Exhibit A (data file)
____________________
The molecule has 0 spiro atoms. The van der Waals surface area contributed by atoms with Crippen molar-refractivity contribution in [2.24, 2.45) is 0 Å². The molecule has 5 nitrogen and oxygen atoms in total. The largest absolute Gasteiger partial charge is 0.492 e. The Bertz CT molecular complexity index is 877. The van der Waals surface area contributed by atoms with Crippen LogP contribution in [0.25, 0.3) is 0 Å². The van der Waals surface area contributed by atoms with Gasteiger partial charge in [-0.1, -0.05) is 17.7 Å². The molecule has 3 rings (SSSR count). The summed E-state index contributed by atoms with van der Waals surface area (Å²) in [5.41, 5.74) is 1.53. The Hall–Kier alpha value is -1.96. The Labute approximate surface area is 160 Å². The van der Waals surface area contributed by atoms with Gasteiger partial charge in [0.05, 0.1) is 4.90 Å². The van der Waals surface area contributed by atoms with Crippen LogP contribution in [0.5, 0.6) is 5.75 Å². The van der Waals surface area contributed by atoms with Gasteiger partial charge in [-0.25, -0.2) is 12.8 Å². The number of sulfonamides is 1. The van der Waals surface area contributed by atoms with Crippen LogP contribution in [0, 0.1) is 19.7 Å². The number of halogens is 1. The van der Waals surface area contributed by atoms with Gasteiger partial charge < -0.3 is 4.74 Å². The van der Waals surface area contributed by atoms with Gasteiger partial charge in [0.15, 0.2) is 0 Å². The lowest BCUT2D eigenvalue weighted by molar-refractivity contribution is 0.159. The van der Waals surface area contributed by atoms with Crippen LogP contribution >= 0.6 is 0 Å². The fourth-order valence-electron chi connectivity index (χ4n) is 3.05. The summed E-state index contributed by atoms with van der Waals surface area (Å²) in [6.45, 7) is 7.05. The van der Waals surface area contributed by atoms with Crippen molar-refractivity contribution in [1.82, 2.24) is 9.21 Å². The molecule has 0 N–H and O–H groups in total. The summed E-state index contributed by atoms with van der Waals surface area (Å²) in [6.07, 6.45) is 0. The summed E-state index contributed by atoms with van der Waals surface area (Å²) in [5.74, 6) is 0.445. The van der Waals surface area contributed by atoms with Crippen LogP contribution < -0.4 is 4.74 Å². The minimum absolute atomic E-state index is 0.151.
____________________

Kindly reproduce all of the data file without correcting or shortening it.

The molecule has 0 spiro atoms. The van der Waals surface area contributed by atoms with Crippen molar-refractivity contribution in [2.24, 2.45) is 0 Å². The molecule has 5 nitrogen and oxygen atoms in total. The largest absolute Gasteiger partial charge is 0.492 e. The Bertz CT molecular complexity index is 877. The van der Waals surface area contributed by atoms with Crippen LogP contribution in [0.25, 0.3) is 0 Å². The van der Waals surface area contributed by atoms with Gasteiger partial charge in [-0.1, -0.05) is 17.7 Å². The molecule has 3 rings (SSSR count). The summed E-state index contributed by atoms with van der Waals surface area (Å²) in [5.41, 5.74) is 1.53. The Hall–Kier alpha value is -1.96. The Labute approximate surface area is 160 Å². The van der Waals surface area contributed by atoms with Gasteiger partial charge in [0.05, 0.1) is 4.90 Å². The van der Waals surface area contributed by atoms with Crippen LogP contribution in [0.5, 0.6) is 5.75 Å². The van der Waals surface area contributed by atoms with Gasteiger partial charge in [-0.25, -0.2) is 12.8 Å². The number of sulfonamides is 1. The van der Waals surface area contributed by atoms with Crippen LogP contribution in [0, 0.1) is 19.7 Å². The number of halogens is 1. The van der Waals surface area contributed by atoms with Gasteiger partial charge < -0.3 is 4.74 Å². The van der Waals surface area contributed by atoms with Gasteiger partial charge in [0.15, 0.2) is 0 Å². The lowest BCUT2D eigenvalue weighted by molar-refractivity contribution is 0.159. The van der Waals surface area contributed by atoms with Crippen LogP contribution >= 0.6 is 0 Å². The fourth-order valence-electron chi connectivity index (χ4n) is 3.05. The summed E-state index contributed by atoms with van der Waals surface area (Å²) in [6.45, 7) is 7.05. The van der Waals surface area contributed by atoms with Crippen molar-refractivity contribution in [1.82, 2.24) is 9.21 Å². The molecule has 0 N–H and O–H groups in total. The summed E-state index contributed by atoms with van der Waals surface area (Å²) in [6.07, 6.45) is 0. The summed E-state index contributed by atoms with van der Waals surface area (Å²) in [5.74, 6) is 0.445. The van der Waals surface area contributed by atoms with Crippen LogP contribution < -0.4 is 4.74 Å². The minimum absolute atomic E-state index is 0.151.